Your “DNA Diet” in a Wristband
A new wristband has been designed that can suggest the best foods for you to eat according to your DNA profile. The new DnaNudge wristband is available in John Lewis, White City and Waitrose, Canary Wharf from the 9th December, and costing £120 offers a level of personalised health with the aim of tackling some of the biggest diseases of our world today.
The wristband could potentially solve the obesity crisis, as said by Inventor Chris Toumazou, Regius Professor of engineering at the Institute of Biomedical Engineering at Imperial College London. The wristband does not aim to provide healthcare, but more provides a personalised diet to promote health according to your genome. No DNA service currently on the market today offers this type of personalised diet instruction to influence real-time lifestyle choices.
To use the device you need only to take a saliva swab from your cheek and your DNA is sequences in one hour to be transferred onto the chip. Based on your genetics, a personalised list of what nutrients you should or shouldn’t eat is created. As some individuals are genetically predisposed to higher chances of obesity, this personalised list will contain the best nutrients to eat to prevent that from happening. After harvesting, the DNA device is destroyed, and the company does not keep your genome.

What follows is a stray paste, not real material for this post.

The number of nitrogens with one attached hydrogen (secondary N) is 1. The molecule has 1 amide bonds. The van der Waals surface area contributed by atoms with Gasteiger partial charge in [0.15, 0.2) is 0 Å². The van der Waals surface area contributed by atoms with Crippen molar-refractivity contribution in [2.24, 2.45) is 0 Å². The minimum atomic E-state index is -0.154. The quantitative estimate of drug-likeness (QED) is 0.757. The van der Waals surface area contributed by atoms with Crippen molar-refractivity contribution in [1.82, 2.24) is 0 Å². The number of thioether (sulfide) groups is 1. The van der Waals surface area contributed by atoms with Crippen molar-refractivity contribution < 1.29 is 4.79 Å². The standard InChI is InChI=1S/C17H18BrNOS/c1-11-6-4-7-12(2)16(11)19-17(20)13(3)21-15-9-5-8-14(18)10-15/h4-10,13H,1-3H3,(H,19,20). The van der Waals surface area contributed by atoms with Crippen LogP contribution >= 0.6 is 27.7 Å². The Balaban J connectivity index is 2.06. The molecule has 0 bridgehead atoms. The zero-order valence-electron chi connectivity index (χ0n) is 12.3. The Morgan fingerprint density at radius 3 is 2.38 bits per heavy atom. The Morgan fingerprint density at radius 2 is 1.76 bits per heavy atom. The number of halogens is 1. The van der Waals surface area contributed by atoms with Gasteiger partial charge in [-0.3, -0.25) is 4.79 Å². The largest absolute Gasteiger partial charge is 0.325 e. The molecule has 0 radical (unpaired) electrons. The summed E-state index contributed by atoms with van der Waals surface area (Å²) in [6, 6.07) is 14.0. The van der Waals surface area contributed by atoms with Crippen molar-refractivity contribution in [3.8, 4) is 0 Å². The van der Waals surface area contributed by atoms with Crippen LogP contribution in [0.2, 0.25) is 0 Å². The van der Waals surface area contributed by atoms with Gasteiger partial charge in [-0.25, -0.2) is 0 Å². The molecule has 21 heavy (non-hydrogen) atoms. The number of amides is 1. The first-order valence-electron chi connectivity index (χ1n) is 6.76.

The wristband is connected to a smartphone application where your personal report can be viewed and inform you on your suggested caffeine, salt, saturated fat and sugar, calories, carbohydrate, and fat consumption intake, as well as your obesity risk. When in the supermarket you can simply scan food barcodes with your wristband to be advised on the food risk via a green, amber or red signal.
A trial test has been carried out in the NHS with promising results and is stirring up a lot of interest. The full report due to be published next year shows the success of one member of the trial who lost 8kg in six months by following the food recommendations given by DnaNudge. The trial subject kept off the total weight six months following.
DnaNudge is a hugely exciting, albeit optimistic, example of what advances in DNA sequencing technology can potentially do for personalised healthcare and curtailing the major disease crises that we are set to face.